When I first saw the marked reduction in stunting in the 2011 Multiple Indicator Cluster Survey in Ghana, I was pleasantly surprised. In fact, most partners had doubted the findings and eagerly waited for the next national Demographic and Health Survey in 2014 to confirm the trend.
But indeed, Ghana has reduced stunting even further to 19 percent, thus nearly halving the rate reported in 2003 and exceeding rates of stunting reported by many countries in Sub-Saharan Africa.
The improvements are in both urban and rural areas, and show a marked closing of gaps between richest and poorest quintiles. Ghana is “on track” for four of the six World Health Assembly indicators for nutrition, with significant efforts needed to address low birth weight, anaemia and obesity in adults.
How did Ghana improve stunting? The results we are seeing reflect progress in multiple sectors some of which I’d like to highlight.
First and foremost, science tells us that for children to grow well, each day they must be fed a variety of foods frequently, they must be protected from infections, and if they do get ill they must have early access to appropriate health care. When these practices are promoted well by the health system during the first 1000 days of life, chances of reducing stunting are very high. An important factor linked to the success in Ghana is the scaling up of community health care services even in hard-to-reach areas, with full health insurance coverage. According to the latest national survey 87 percent of women have at least four antenatal care visits. Regular health facility visits ensure that mothers get appropriate information on health and nutrition during pregnancy, delivery and after birth.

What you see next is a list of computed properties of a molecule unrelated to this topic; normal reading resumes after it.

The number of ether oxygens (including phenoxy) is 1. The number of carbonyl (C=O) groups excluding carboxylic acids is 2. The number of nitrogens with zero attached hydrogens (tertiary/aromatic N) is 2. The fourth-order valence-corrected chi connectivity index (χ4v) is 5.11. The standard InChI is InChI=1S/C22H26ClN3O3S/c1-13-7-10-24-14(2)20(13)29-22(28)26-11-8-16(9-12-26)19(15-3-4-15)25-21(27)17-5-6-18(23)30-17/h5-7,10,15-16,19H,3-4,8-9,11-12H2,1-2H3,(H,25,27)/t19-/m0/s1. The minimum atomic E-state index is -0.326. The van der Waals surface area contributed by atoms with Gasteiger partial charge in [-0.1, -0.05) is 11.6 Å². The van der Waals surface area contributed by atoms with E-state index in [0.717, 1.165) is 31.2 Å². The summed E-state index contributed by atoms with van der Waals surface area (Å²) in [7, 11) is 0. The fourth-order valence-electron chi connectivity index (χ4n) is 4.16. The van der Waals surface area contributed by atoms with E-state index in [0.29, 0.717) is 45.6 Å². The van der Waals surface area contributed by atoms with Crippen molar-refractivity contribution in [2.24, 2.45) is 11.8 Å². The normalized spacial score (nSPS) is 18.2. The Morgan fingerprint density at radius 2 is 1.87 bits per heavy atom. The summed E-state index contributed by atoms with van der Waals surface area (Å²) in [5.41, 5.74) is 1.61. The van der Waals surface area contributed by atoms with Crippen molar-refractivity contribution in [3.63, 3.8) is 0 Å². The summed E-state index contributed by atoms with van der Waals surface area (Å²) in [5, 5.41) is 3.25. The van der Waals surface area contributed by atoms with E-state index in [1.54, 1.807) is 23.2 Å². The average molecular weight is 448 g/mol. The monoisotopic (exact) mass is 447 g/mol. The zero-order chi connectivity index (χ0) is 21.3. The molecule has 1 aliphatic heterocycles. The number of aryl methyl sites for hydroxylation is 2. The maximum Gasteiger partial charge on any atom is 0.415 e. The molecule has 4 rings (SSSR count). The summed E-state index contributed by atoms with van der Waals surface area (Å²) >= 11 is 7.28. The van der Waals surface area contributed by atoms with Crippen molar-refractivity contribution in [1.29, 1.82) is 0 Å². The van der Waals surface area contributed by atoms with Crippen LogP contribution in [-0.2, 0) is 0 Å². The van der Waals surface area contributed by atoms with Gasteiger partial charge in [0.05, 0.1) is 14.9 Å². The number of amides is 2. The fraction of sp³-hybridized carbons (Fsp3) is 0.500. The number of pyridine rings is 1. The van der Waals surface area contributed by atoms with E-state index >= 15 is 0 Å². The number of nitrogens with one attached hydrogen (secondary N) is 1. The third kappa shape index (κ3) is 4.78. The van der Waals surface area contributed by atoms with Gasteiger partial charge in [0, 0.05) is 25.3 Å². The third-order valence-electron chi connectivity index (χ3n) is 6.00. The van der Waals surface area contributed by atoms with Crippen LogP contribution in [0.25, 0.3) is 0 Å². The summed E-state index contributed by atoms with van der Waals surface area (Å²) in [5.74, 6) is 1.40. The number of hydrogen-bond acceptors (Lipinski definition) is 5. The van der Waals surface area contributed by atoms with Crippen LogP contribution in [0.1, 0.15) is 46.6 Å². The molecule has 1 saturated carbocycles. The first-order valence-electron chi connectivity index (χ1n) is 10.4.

In my 23 years career with UNICEF, I have not seen any other country in Africa that has invested in trained nutrition professionals in the health system as is the case in Ghana, which helps to plan, deliver and monitor quality nutrition programmes.
I have also observed that besides the wide reach of community health care services, nutrition programmes in Ghana have benefited from marked improvements in the economy and in other basic social services, all of which provide the much needed enabling environment. Ghana halved poverty rates between 1991 and 2013 (MDG Report 2013), improved food security, iodine nutrition, access to safe water, education, and employment.
However, there are regional disparities. In the three northern regions which have lower but very similar socio-economic contexts, there are marked intra-regional disparities in stunting rates as high as 32 percent in Northern Region, to 15 percent in Upper East Region (UER), and 23 percent in Upper West Region. Interestingly, while UER has the highest poverty rates, it has outperformed regions in the North and South. In my opinion, the disparities in stunting rates across the country reflect, to a large extent, the governance of available resources. If nutrition is given more attention at all levels, these disparities could be eliminated.
This sentiment was echoed at the recent launch of 2014 DHS findings by Ms. Esi Foriwa Amoaful, Deputy Director for Nutrition in theGhana Health Services Family Health Division: “We have made progress, but we need to do more, and we can change this.”
Lilian Selenje is a Nutrition Specialist working at UNICEF Ghana.